Participating Faculty: Paul A O’Keefe and Chin-Hao Huang
Project Duration: Wednesday, 26 September to Saturday, 6 October
The purpose of this LAB is to teach students about the psychological underpinnings of prejudice and discrimination, and the political institutions that legitimize and preserve it. As a lens through which to examine these issues, we will study apartheid in South Africa. There, we will travel to historic sites, townships, and museums in Cape Town and Johannesburg.
Our LAB will begin in Cape Town, where we will visit Robben Island, where Nelson Mandela was imprisoned from 1962-1984. We will also visit the township of Khayelitsha and the District Six Museum among other historical points of interest, such as the Houses of Parliament, that played keys roles during apartheid. Furthermore, we will arrange a visit to the Institute for Justice and Reconciliation, successor to South Africa Government’s Truth and Reconciliation Commission, for a discussion with scholars and experts to learn about the Institute’s role in challenging prejudice and discrimination in society as well as South Africa’s approaches to restorative justice and reconciliation.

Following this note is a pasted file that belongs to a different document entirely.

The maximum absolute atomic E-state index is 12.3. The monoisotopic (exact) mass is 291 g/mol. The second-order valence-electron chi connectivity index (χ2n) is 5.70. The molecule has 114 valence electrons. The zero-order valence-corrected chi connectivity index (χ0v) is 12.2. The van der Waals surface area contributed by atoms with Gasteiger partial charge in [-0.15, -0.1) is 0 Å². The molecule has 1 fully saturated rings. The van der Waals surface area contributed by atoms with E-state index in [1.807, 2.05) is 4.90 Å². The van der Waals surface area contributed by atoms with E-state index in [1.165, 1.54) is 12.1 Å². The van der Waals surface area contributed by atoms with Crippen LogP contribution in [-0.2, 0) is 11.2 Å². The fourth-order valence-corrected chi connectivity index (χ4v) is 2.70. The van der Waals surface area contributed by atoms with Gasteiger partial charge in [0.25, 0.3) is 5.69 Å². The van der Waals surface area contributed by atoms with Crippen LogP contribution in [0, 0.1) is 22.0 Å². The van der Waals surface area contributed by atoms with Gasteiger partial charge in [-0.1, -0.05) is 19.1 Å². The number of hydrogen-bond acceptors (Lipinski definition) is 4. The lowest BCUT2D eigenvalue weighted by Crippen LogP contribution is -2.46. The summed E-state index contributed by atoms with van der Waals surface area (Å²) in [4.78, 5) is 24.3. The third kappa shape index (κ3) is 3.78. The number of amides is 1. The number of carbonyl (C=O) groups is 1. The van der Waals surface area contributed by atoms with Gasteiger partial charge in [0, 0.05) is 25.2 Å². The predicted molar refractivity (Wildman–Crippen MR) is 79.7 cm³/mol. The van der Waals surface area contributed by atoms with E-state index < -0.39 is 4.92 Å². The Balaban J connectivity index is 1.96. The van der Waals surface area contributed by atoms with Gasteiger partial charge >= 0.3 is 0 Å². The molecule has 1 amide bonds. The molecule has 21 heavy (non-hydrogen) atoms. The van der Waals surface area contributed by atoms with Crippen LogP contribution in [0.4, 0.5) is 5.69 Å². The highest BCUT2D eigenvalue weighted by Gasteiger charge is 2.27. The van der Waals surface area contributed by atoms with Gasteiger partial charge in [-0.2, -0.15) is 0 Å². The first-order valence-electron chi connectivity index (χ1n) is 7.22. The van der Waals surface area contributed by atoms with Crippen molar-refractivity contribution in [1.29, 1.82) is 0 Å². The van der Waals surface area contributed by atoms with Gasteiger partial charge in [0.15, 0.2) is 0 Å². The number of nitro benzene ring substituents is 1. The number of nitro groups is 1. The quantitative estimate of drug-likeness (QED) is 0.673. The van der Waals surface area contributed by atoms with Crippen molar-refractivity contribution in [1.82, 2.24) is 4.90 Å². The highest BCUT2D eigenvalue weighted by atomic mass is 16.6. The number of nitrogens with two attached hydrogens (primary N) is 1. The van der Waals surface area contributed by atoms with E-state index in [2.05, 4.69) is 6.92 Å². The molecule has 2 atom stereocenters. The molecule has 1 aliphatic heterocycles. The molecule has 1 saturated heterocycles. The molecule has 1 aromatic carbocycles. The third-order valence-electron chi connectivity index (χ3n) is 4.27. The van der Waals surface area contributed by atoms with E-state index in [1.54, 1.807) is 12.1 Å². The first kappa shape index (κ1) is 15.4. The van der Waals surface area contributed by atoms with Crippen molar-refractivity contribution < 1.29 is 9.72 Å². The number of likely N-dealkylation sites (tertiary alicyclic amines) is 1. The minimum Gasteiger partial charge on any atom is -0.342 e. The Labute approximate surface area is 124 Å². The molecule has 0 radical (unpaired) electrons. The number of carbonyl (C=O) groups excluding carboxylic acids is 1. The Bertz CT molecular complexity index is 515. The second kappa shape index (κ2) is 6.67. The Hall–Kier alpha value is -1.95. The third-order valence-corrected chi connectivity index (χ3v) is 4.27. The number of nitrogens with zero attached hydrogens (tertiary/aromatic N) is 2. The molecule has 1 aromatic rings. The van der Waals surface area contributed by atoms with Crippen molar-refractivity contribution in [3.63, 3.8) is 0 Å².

We will then head to Johannesburg, where we will visit Soweto, which includes the Mandela Museum, the homes of Nelson Mandela and Desmond Tutu, and the Hector Pieterson Museum, the site of the racial uprising in 1976 that exposed the international community to the brutality of South Africa’s apartheid government. Additionally, we will visit the Apartheid Museum, one of the most powerful exhibitions of psychological toll apartheid had on those who were oppressed and the political structures that justified it.
By exploring the history of apartheid through South Africa’s sites and museums, students will engage in intellectual discourse about the psychological processes that contribute to prejudice and discrimination (e.g., stereotyping, the illusory correlation, the roles of automatic and controlled processing). And by exploring the impoverished townships (Khayelitsha and Soweto) that exemplify South Africa’s inequality—and continue to exemplify the extant inequality in the post-apartheid era—students will come to understand the role of political institutions that attempt, and sometimes fail, to promote change.
To accommodate our group, we intend to partner with the Robben Island Museum and Apartheid Museum. We will also contact the Institute for Justice and Reconciliation in Cape Town to learn more about South Africa’s approaches to national reconciliation.